Although the method of FIG. 1 is described as detecting coronary vesselness in a CTA image, the method can be similarly applied for detecting vesselness of other target vessels (e.g., liver arteries, renal arteries, cerebral arteries, etc.) in medical image data. FIG. 10 illustrates exemplary vesselness detection results for liver arteries in a cone beam CT image. As shown in FIG. 10, image 1000 shows a cone beam CT image of the liver and image 1010 shows VRT rendering of threshold vesselness detection results for the liver arteries in the cone beam CT image 1000.

Machine Learning Based Estimation of Anisotropic Vessel Orientation Tensor

Another embodiment of the present invention relates to machine learning based estimation of anisotropic vessel orientation tensors in medical images. This embodiment is described herein using the application of estimating coronary orientation tensors in a CTA image. However, it is to be understood that the methods described herein can be similarly applied to detect other types of vessels (e.g., liver arteries, cerebral arteries, renal arteries, etc.) in CTA or other types of medical images. Vesselness measurements typically only generate a scalar value for each pixel in an image (or voxel in a 3D volume), representing the probability for this pixel/voxel to be inside a vessel. However, no estimate of the vessel orientation is provided even though such orientation information is very useful to guide the centerline tracing. In this embodiment of the present invention, a classification based approach is used for predicting an anisotropic orientation tensor of a coronary artery at an image voxel that can be used to compute a likelihood of a particular direction being aligned with the true vessel orientation. Predicted orientation tensors obtained in this embodiment can be utilized in several ways. For example, the predicted orientation tensors can be utilized to guide centerline tracing methods to prevent shortcuts by penalizing tracing towards lumen wall. The predicted orientations can also be utilized to learn more reliable vesselness or medialness models that can deal with vessels of different orientations by aligning underlying models with tensor's major principal components. The predicted orientation tensors can also be utilized to highlight the coronaries and suppress their background by computing a vesselness score based on the tensor's magnitude, i.e., its first principal component or norm.

According to an embodiment of the present invention, a machine learning based classifier is trained that can calculate probabilistic orientation scores that can be used to form vessel orientation tensors. The principal directions of the tensor and it eigenvalues relate the coronary flow along each direction at a particular voxel, giving a local anisotropic structure. Accordingly, the orientation tensors can provide robust orientation information, especially, at bifurcations regions where vessels have more than one true orientation.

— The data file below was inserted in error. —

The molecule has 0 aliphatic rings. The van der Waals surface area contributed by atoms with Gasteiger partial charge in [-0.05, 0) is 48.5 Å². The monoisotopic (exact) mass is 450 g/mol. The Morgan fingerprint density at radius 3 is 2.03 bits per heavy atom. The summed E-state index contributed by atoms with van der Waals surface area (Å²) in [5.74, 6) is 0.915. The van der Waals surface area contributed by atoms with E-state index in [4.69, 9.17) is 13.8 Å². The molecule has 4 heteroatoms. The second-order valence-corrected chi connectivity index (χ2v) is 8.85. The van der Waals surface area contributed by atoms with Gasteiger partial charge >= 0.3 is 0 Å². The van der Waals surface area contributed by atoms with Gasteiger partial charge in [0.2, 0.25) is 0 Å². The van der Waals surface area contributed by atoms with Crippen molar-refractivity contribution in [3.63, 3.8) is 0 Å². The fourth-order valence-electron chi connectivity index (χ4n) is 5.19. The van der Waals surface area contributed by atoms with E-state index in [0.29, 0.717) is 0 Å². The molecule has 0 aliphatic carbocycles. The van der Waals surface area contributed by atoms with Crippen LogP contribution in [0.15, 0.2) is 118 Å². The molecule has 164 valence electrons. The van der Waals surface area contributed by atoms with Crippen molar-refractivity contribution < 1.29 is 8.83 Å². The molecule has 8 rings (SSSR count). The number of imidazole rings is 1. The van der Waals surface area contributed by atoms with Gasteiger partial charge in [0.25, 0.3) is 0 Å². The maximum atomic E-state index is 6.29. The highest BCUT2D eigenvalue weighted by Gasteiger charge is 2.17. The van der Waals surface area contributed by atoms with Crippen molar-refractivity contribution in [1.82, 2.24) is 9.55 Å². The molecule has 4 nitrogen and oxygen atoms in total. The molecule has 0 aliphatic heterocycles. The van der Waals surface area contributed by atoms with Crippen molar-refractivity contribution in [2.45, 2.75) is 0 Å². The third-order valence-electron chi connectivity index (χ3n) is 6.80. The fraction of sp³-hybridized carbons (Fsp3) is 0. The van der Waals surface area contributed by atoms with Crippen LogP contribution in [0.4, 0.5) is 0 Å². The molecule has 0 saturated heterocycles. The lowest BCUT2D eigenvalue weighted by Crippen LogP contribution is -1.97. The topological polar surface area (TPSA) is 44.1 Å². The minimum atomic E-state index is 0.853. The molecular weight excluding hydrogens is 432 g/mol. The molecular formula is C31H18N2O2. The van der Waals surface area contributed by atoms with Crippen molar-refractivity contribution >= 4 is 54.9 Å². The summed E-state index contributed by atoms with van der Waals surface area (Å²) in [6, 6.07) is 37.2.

In an advantageous embodiment, a set of discrete orientations are constructed at each voxel based on the position of that voxel along with those of a subset of its neighboring voxels. In an exemplary implementation, all of the immediate neighbors of the voxel are used to define respective discrete orientations, resulting in a total of 26 voxels being used to construct the discrete orientations. In particular, each discrete orientation is defined as a direction from the voxel to a respective one of its neighboring voxels. Since the orientation is a symmetric measure, the vessel orientation tensor estimation method can consider only 13 non-symmetric discrete orientations from the set of 26 discrete orientations. Note that it is also possible to use a broader template of neighbors to construct denser discrete orientations. According to an advantageous embodiment, at a given image voxel, a trained vessel orientation tensor classifier predicts classification scores for each of the discrete orientations (e.g., the set of 13 non-symmetric discrete orientations) and the predicted classification scores of the discrete orientations are then used to construct an orientation tensor for that voxel.

In the machine learning based vesselness detection embodiment describes above, machine learning based classifier is used to predict vesselness scores at image voxel locations using features extracted from a sample patch with fixed orientation (aligned with image axis). In this embodiment, the vessel orientation tensor classifier can have the same or a similar structure as the vesselness classifier described above, but with sample patches oriented along discrete orientations. The training examples used to train the vessel orientation tensor classifier are sampled to learn both location and orientation instead of only location as in machine learning based vesselness detection embodiment described above. Similar to machine learning based vesselness detection embodiment, separate small and large scale vessel orientation tensor classifiers can be trained and classification scores can be predicted at each voxel for both small and large scales in order to account for variation in coronary size.